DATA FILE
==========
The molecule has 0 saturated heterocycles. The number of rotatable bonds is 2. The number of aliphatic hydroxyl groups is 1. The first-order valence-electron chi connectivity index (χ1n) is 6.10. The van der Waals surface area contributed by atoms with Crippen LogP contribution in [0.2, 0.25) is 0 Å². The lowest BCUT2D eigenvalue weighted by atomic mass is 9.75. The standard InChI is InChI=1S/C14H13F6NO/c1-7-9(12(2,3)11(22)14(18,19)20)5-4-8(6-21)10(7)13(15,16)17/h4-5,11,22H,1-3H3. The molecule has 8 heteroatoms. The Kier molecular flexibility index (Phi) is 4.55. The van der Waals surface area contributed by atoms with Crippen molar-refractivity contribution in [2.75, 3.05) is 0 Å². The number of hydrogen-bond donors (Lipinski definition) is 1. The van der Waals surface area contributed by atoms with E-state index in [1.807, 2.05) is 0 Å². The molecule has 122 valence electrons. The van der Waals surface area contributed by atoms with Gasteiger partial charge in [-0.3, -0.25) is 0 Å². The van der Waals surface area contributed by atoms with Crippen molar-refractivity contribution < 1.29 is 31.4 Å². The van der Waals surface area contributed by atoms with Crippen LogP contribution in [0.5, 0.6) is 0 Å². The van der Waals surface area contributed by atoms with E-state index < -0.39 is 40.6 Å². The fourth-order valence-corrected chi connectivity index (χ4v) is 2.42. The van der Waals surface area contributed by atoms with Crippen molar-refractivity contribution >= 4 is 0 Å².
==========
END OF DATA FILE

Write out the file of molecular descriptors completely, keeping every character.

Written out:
The molecule has 0 saturated heterocycles. The number of rotatable bonds is 2. The number of aliphatic hydroxyl groups is 1. The first-order valence-electron chi connectivity index (χ1n) is 6.10. The van der Waals surface area contributed by atoms with Crippen LogP contribution in [0.2, 0.25) is 0 Å². The lowest BCUT2D eigenvalue weighted by atomic mass is 9.75. The standard InChI is InChI=1S/C14H13F6NO/c1-7-9(12(2,3)11(22)14(18,19)20)5-4-8(6-21)10(7)13(15,16)17/h4-5,11,22H,1-3H3. The molecule has 8 heteroatoms. The Kier molecular flexibility index (Phi) is 4.55. The van der Waals surface area contributed by atoms with Crippen molar-refractivity contribution in [2.75, 3.05) is 0 Å². The number of hydrogen-bond donors (Lipinski definition) is 1. The van der Waals surface area contributed by atoms with E-state index in [1.807, 2.05) is 0 Å². The molecule has 122 valence electrons. The van der Waals surface area contributed by atoms with Gasteiger partial charge in [-0.3, -0.25) is 0 Å². The van der Waals surface area contributed by atoms with Crippen molar-refractivity contribution < 1.29 is 31.4 Å². The van der Waals surface area contributed by atoms with Crippen LogP contribution in [0.5, 0.6) is 0 Å². The van der Waals surface area contributed by atoms with E-state index < -0.39 is 40.6 Å². The fourth-order valence-corrected chi connectivity index (χ4v) is 2.42. The van der Waals surface area contributed by atoms with Crippen molar-refractivity contribution >= 4 is 0 Å².